Perhaps the attorney you consulted (or a friend who has already been through divorce) mentioned that one of the divorce papers you will need to complete is a “Statement of Net Worth,” a “Case Information Statement,” a “Financial Affidavit,” or a “Financial Disclosure.”
Huh? Don’t panic, they are all basically the same thing.
It means you will be required to share all of your financial information with your spouse and the courts. There is no getting around it; divorce is a whole lotta paperwork.
Of all the divorce papers you will fill out, this financial one is critical, so keep these things in mind:
Every state is different: many states have a form you can download and fill out, others simply give you a list of things you need to gather. Look online for your county courthouse website and find out what your state requires.
This document is important: it determines how you will split up your money, belongings and debt, as well as determine child support and spousal support. It literally determines your immediate financial future, so take it seriously.
You and your spouse will each have to fill out your own: if you are on good terms, you may be able to complete this task together. However, if not, you will fill it out and give it to your attorney, who will share it with your spouse’s attorney.
Everything must be accurate and complete: be very detailed when you fill it out. Comb through your bank statements, credit card statements, household bills, online accounts, etc. Don’t guesstimate on numbers! If you don’t know the answers, do some detective work and find out the correct numbers. If you find out new information after you have submitted it, be sure to give an updated form to your attorney right away, at any point during your divorce.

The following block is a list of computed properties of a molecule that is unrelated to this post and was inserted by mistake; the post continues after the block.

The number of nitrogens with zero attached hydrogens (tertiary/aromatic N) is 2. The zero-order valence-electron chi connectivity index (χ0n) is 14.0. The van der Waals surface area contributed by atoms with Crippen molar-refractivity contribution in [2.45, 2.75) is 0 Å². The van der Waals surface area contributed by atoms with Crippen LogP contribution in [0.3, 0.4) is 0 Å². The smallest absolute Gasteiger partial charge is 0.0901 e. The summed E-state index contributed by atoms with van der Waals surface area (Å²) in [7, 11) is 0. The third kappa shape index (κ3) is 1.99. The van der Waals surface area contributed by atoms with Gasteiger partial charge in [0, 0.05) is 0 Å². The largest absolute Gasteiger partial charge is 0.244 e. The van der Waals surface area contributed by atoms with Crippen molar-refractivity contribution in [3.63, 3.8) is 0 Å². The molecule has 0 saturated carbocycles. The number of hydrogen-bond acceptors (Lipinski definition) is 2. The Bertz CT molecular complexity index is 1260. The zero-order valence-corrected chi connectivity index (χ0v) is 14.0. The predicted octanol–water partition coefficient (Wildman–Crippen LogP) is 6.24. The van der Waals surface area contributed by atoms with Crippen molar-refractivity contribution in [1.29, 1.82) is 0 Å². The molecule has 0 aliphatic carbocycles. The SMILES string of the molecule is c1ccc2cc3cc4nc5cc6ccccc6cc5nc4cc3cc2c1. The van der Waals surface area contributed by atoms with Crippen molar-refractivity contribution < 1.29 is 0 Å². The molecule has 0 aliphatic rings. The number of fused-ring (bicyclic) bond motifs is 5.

Your attorney will not be double checking this for you: so it’s vital that you are careful and thorough. He/she may look for obvious mistakes, but that’s about it.
This is a “sworn” document: which means when you sign it, you swear you are telling the truth. If either one of you lies on this document, you will face legal action. SO TELL THE TRUTH.
Don’t wait until the last minute: it’s a lengthy and involved process to track down every dollar and cent you’ve saved or spent for years. So don’t try to fill it out in one sitting; plan on completing it over a few weeks.
Don’t hesitate to seek help on this: if you don’t feel fairly confident that you understand your finances, if your finances are complicated, or if you suspect your spouse is not being honest, get help. A divorce coach or certified divorce financial planner will be able to help you.
Since 2012, smart women around the world have chosen SAS for Women to partner them through the emotional, financial, practical and oft times complicated experience of divorce and reinvention. If you are looking for perspective, validation, and healthy next steps, we invite you to schedule your free 45-minute, private consultation with SAS. Whether you work further with us or not, we promise you’ll learn a resource or two as you begin clearing the debris and seeing what else is genuinely possible for you.